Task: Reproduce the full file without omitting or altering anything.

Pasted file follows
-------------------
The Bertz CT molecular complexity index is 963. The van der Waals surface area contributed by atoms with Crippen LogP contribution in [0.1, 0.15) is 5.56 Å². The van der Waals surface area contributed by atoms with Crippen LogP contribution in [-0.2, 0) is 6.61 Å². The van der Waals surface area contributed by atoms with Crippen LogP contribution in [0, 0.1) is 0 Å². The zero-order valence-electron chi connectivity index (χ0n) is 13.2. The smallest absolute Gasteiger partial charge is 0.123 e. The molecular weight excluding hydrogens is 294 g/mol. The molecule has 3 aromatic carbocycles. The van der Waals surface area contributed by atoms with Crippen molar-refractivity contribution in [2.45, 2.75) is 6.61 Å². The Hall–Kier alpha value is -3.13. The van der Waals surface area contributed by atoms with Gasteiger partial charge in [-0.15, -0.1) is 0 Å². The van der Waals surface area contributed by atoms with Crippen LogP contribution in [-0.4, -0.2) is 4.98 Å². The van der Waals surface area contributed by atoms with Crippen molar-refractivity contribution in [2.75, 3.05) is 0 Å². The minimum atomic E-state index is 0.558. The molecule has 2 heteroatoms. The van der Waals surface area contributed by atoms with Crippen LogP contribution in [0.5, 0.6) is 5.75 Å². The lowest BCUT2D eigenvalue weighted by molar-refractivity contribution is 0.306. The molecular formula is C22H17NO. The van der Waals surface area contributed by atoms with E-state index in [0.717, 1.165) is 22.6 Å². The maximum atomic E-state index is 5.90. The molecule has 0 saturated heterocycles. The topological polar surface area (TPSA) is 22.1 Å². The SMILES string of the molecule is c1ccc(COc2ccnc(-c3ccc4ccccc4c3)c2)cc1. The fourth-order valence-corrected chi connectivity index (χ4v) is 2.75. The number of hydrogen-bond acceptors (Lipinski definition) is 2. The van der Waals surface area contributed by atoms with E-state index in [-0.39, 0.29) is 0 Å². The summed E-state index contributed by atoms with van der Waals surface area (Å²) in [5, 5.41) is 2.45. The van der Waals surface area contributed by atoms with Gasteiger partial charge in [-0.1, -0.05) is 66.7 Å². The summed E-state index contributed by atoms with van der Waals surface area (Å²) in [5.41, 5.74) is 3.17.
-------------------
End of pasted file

The Bertz CT molecular complexity index is 963. The van der Waals surface area contributed by atoms with Crippen LogP contribution in [0.1, 0.15) is 5.56 Å². The van der Waals surface area contributed by atoms with Crippen LogP contribution in [-0.2, 0) is 6.61 Å². The van der Waals surface area contributed by atoms with Crippen LogP contribution in [0, 0.1) is 0 Å². The zero-order valence-electron chi connectivity index (χ0n) is 13.2. The smallest absolute Gasteiger partial charge is 0.123 e. The molecular weight excluding hydrogens is 294 g/mol. The molecule has 3 aromatic carbocycles. The van der Waals surface area contributed by atoms with Crippen molar-refractivity contribution in [2.45, 2.75) is 6.61 Å². The Hall–Kier alpha value is -3.13. The van der Waals surface area contributed by atoms with Gasteiger partial charge in [-0.15, -0.1) is 0 Å². The van der Waals surface area contributed by atoms with Crippen LogP contribution in [-0.4, -0.2) is 4.98 Å². The van der Waals surface area contributed by atoms with Crippen molar-refractivity contribution in [2.75, 3.05) is 0 Å². The minimum atomic E-state index is 0.558. The molecule has 2 heteroatoms. The van der Waals surface area contributed by atoms with Crippen LogP contribution in [0.5, 0.6) is 5.75 Å². The lowest BCUT2D eigenvalue weighted by molar-refractivity contribution is 0.306. The molecular formula is C22H17NO. The van der Waals surface area contributed by atoms with E-state index in [0.717, 1.165) is 22.6 Å². The maximum atomic E-state index is 5.90. The molecule has 0 saturated heterocycles. The topological polar surface area (TPSA) is 22.1 Å². The SMILES string of the molecule is c1ccc(COc2ccnc(-c3ccc4ccccc4c3)c2)cc1. The fourth-order valence-corrected chi connectivity index (χ4v) is 2.75. The number of hydrogen-bond acceptors (Lipinski definition) is 2. The van der Waals surface area contributed by atoms with E-state index in [-0.39, 0.29) is 0 Å². The summed E-state index contributed by atoms with van der Waals surface area (Å²) in [5, 5.41) is 2.45. The van der Waals surface area contributed by atoms with Gasteiger partial charge in [-0.1, -0.05) is 66.7 Å². The summed E-state index contributed by atoms with van der Waals surface area (Å²) in [5.41, 5.74) is 3.17.